After my last post wrestling with my doubt over how Jesus Christ truly does reign over this seemingly chaotic mess of a planet, the time came on Sunday morning to share my message explaining the reign of Christ. Yes, I got through the sermon, both times. I have to tell you, though, some of that was easy, but most of it was very difficult.
On the one hand, I love the ancient biblical promises that point to the reign of God and the great “day of the Lord.” I’m firmly convinced that these promises are realized in Jesus of Nazareth. I can whoop and holler with the best of them about these things. (No, I don’t whoop or holler, but you know what I mean. The passion is there, at least!)
But on the other hand, it was very difficult when it came time for me to talk about how the reign of Christ affects us now. I had no solid answer to give because I’m not so sure myself. I wasn’t about to put on a show and say things I wasn’t convinced were true.
So… I took a great risk. I went off script and publicly confessed my doubt. I shared with my church family that while I want to believe that the reign of Christ is in our midst and then show convincing evidences of it, I couldn’t. It got very quiet.
And then I looked around, and in most peoples’ faces I saw sighs of relief, not astonishment. I heard a few people quietly say, “I struggle with that, too.” The moment illustrated to all of us that doubt is not a plague to be avoided, that it’s okay to struggle with how our dearly held beliefs intersect the world around us. We can learn that seasons of doubt and wrestling solidify a deeper, more authentic faith, not detract from it.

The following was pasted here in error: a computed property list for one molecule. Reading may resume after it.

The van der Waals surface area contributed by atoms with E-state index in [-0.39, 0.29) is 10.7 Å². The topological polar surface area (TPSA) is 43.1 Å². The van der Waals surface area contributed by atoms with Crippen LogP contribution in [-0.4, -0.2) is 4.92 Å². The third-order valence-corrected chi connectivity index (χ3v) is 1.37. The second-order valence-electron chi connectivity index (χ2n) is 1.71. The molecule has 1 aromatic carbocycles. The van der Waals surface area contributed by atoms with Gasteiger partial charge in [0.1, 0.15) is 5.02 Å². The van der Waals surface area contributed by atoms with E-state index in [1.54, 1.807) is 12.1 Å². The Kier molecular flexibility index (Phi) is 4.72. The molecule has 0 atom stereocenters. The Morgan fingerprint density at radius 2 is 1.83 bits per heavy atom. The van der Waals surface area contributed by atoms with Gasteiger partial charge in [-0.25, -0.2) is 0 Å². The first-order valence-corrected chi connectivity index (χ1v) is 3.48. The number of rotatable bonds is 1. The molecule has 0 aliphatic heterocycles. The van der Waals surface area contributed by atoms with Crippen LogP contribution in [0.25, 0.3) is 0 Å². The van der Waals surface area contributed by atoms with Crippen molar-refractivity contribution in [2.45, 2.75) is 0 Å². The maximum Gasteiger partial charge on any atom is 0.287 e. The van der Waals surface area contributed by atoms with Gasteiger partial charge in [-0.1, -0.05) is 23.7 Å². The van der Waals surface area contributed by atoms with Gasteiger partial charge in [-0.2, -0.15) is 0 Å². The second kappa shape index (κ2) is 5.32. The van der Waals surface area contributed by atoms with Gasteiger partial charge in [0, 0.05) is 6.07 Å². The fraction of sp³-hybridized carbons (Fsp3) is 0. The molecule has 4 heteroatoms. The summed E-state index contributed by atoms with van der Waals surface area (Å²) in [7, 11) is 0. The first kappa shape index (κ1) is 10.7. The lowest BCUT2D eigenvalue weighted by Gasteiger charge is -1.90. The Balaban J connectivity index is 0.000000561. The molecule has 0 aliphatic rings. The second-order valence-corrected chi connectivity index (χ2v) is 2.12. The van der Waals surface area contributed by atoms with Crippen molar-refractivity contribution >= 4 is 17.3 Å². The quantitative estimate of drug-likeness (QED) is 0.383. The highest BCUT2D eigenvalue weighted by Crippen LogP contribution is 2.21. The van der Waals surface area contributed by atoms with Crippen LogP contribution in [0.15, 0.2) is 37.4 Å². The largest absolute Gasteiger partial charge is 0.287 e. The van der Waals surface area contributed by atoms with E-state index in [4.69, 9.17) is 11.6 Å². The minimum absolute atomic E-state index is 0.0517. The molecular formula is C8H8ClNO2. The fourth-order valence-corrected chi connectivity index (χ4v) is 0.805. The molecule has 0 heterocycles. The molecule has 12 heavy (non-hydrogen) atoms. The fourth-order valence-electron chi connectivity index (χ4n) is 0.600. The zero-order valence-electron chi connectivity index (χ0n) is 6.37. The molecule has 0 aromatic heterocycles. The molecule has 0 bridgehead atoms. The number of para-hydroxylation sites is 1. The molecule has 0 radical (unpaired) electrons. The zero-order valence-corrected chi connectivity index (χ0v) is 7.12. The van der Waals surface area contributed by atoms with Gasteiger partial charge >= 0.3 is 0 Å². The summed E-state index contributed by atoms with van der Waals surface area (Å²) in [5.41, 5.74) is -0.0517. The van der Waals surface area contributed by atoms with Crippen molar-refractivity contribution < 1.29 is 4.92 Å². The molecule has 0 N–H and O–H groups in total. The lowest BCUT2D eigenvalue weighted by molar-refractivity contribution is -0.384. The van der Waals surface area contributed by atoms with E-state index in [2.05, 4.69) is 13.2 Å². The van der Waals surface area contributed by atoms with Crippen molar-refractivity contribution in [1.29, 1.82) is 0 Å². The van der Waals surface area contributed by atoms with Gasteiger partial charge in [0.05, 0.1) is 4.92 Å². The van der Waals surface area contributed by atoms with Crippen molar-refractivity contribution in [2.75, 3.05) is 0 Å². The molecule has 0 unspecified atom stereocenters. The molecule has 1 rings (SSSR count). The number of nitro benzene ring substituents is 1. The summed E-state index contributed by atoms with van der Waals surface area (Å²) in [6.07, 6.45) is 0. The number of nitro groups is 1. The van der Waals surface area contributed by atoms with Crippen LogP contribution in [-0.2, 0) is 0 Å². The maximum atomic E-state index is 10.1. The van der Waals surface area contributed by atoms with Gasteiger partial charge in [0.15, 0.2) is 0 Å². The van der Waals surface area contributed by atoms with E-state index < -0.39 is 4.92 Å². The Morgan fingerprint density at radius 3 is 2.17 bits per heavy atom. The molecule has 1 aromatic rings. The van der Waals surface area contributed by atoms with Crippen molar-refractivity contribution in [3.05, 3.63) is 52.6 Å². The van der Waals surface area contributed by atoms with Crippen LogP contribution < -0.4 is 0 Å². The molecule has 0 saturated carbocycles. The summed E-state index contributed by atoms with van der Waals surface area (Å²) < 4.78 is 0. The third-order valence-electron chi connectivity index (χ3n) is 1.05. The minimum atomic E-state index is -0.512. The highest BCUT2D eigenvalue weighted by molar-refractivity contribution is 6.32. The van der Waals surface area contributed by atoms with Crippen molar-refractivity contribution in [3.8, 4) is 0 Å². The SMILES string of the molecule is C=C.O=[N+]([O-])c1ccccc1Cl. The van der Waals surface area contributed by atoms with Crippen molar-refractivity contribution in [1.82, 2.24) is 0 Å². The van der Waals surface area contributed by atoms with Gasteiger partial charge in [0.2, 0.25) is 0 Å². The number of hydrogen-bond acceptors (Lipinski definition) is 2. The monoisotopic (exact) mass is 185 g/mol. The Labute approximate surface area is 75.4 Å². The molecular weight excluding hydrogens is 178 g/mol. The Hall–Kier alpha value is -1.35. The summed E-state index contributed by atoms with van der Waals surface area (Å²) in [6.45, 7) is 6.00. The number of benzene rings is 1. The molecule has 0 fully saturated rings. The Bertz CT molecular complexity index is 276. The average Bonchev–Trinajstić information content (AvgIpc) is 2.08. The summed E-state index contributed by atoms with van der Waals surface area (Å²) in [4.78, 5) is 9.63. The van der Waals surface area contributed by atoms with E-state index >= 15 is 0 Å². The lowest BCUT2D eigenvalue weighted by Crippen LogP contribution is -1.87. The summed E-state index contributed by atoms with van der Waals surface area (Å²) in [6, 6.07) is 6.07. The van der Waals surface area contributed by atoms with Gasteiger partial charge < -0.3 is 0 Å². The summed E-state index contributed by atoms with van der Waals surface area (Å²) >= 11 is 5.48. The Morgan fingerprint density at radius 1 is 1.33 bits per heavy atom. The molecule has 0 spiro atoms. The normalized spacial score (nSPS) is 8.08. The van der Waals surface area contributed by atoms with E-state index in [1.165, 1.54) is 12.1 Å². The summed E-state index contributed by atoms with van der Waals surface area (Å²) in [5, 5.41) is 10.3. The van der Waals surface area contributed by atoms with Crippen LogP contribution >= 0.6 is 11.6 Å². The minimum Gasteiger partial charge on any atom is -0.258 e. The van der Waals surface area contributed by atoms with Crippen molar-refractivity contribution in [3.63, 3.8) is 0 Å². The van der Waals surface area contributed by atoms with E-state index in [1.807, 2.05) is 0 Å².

Then something beautiful happened which I did not anticipate. As I was sharing my doubt, suddenly Jesus’ parable of the mustard seed came to mind. (Thank you, Holy Spirit!) This simple, pithy little parable tells about the mustard seed and how even though it is the smallest of garden seeds, it grows to become the greatest in the garden, so great in fact, that the birds of the air come to perch on its branches. Jesus was talking bout the kingdom of God, but might this also encompass and describe his reign, too?
I think this parable is somehow wrapped up in my quest, although I’m still not quite there yet. Those nagging “how” and “what” questions still abound and deserve further wrestling. But then again, this parable is an excellent starting point. If Jesus and his early followers were convinced that this is the method in which God’s kingdom takes root and form, then there must be something to it I still have yet to discern and see in my context and in our world.
Yet overall, as the title suggests, this is one pastor who didn’t get thrown under the bus for expressing my doubt. Not that I’ll be doing this every Sunday, but once in a while, honesty like this gives some much needed breathing room for questions, wrestling, and genuine growth. Spiritual maturity is never possible within the carefully fabricated, highly controlled world of shallow propositional certainty about everything.
P.S. Then again, even if I was temporarily thrown under the bus for my doubt, I shouldn’t really complain. The Apostle Thomas has had to perpetually live with “doubting” in front of his name for 2,000 years now! Poor Thomas… (Poor us, really!)